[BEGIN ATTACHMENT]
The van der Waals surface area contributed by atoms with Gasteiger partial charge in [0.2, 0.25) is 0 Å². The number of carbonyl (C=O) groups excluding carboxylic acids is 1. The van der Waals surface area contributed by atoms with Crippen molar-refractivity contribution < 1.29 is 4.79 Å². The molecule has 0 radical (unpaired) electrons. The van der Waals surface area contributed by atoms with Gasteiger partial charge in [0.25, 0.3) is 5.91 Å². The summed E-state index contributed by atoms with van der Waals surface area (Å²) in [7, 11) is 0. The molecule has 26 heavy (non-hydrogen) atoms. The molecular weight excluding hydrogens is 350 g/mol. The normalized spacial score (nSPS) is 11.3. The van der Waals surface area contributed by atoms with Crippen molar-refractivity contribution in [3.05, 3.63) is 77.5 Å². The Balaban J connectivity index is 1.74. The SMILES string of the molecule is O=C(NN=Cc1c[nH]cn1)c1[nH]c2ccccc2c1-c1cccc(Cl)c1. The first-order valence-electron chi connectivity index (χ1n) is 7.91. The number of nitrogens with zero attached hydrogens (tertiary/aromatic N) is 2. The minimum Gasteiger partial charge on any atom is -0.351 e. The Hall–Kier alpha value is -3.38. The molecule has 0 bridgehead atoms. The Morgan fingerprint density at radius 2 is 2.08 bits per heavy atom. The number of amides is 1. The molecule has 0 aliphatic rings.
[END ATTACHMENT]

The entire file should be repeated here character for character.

The van der Waals surface area contributed by atoms with Gasteiger partial charge in [0.2, 0.25) is 0 Å². The number of carbonyl (C=O) groups excluding carboxylic acids is 1. The van der Waals surface area contributed by atoms with Crippen molar-refractivity contribution < 1.29 is 4.79 Å². The molecule has 0 radical (unpaired) electrons. The van der Waals surface area contributed by atoms with Gasteiger partial charge in [0.25, 0.3) is 5.91 Å². The summed E-state index contributed by atoms with van der Waals surface area (Å²) in [7, 11) is 0. The molecule has 26 heavy (non-hydrogen) atoms. The molecular weight excluding hydrogens is 350 g/mol. The normalized spacial score (nSPS) is 11.3. The van der Waals surface area contributed by atoms with Crippen molar-refractivity contribution in [3.05, 3.63) is 77.5 Å². The Balaban J connectivity index is 1.74. The SMILES string of the molecule is O=C(NN=Cc1c[nH]cn1)c1[nH]c2ccccc2c1-c1cccc(Cl)c1. The first-order valence-electron chi connectivity index (χ1n) is 7.91. The number of nitrogens with zero attached hydrogens (tertiary/aromatic N) is 2. The minimum Gasteiger partial charge on any atom is -0.351 e. The Hall–Kier alpha value is -3.38. The molecule has 0 bridgehead atoms. The Morgan fingerprint density at radius 2 is 2.08 bits per heavy atom. The number of amides is 1. The molecule has 0 aliphatic rings.